A study has found that 45,000 people, or 20 percent, of all suicides around the world each year are associated with being unemployed.
The study, published in The Lancet Psychiatry, looked at the suicide numbers in 63 countries over four world regions between 2001 and 2011,
“Unemployment directly affects individuals’ health and, unsurprisingly, studies have proposed an association between unemployment and suicide,” the researchers wrote in an abstract of the paper. “To check stability of findings, we conducted an overall random coefficient model including all study countries and four additional models, each covering a different world region,” the authors added.
The researchers, who were with the University of Zurich in South Africa, argued that their findings suggest that suicide prevention strategies need to target people who have lost their jobs–even in countries that aren’t affected by economic recession.
It’s worth noting that for this study, correlation doesn’t equal causation. The researchers merely observed an association between unemployment and suicide.
“Suicides associated with unemployment totalled a nine-fold higher number of deaths than excess suicides attributed to the most recent economic crisis. Prevention strategies focused on the unemployed and on employment and its conditions are necessary not only in difficult times but also in times of stable economy,” the abstract said.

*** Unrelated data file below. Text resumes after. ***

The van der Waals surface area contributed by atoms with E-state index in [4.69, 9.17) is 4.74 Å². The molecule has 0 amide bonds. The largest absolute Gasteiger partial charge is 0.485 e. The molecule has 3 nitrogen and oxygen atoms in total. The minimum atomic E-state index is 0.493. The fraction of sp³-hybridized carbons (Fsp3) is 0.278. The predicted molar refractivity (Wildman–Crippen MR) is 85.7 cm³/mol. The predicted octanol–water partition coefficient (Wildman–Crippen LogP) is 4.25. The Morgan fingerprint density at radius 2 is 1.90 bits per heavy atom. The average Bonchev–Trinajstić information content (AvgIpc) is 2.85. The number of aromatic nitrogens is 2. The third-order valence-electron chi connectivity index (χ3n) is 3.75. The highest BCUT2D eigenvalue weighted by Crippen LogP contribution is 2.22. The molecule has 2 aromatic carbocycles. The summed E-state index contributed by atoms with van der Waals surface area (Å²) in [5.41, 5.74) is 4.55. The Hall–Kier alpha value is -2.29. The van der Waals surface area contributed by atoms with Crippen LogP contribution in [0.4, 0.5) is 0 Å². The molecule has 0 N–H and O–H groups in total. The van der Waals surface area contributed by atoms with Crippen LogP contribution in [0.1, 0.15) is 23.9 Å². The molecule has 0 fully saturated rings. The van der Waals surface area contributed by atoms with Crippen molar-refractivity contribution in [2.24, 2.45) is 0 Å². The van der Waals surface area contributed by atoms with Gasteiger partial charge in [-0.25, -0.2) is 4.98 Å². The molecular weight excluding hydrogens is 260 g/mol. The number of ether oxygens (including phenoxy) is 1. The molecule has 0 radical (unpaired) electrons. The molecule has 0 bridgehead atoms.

Men and women of all ages were equally vulnerable to suicide associated with being unemployed, it said.
According to the U.K.’s National Health Service, “Analysis at world regional level is unable to take account of clinical and psychosocial factors associated with suicide and further research into individuals at risk in times of high unemployment would be useful. In addition, there is missing information from large countries such as China, India and most of Africa, which may affect the reliability of their estimates.”
But lead author Dr. Carlos Nordt said it isn’t only about losing one’s job, but the uncertainty in the ensuing months.
“It is possible that an unexpected increase in the unemployment rate may trigger greater fears and insecurity than in countries with higher pre-crisis unemployment levels,” Nordt told the Guardian.
He added: “Our findings reveal that the suicide rate increases six months before a rise in unemployment. What is more, our data suggests that not all job losses necessarily have an equal impact, as the effect on suicide risk appears to be stronger in countries where being out of work is uncommon.”
Individual governments also could help reduce the risks of suicide by putting more emphasis in investing “in active labour market policies that enhance the efficiency of labour markets [which] could help generate additional jobs and reduce the unemployment rate.”
Overall, there are about 233,000 suicides each year on average.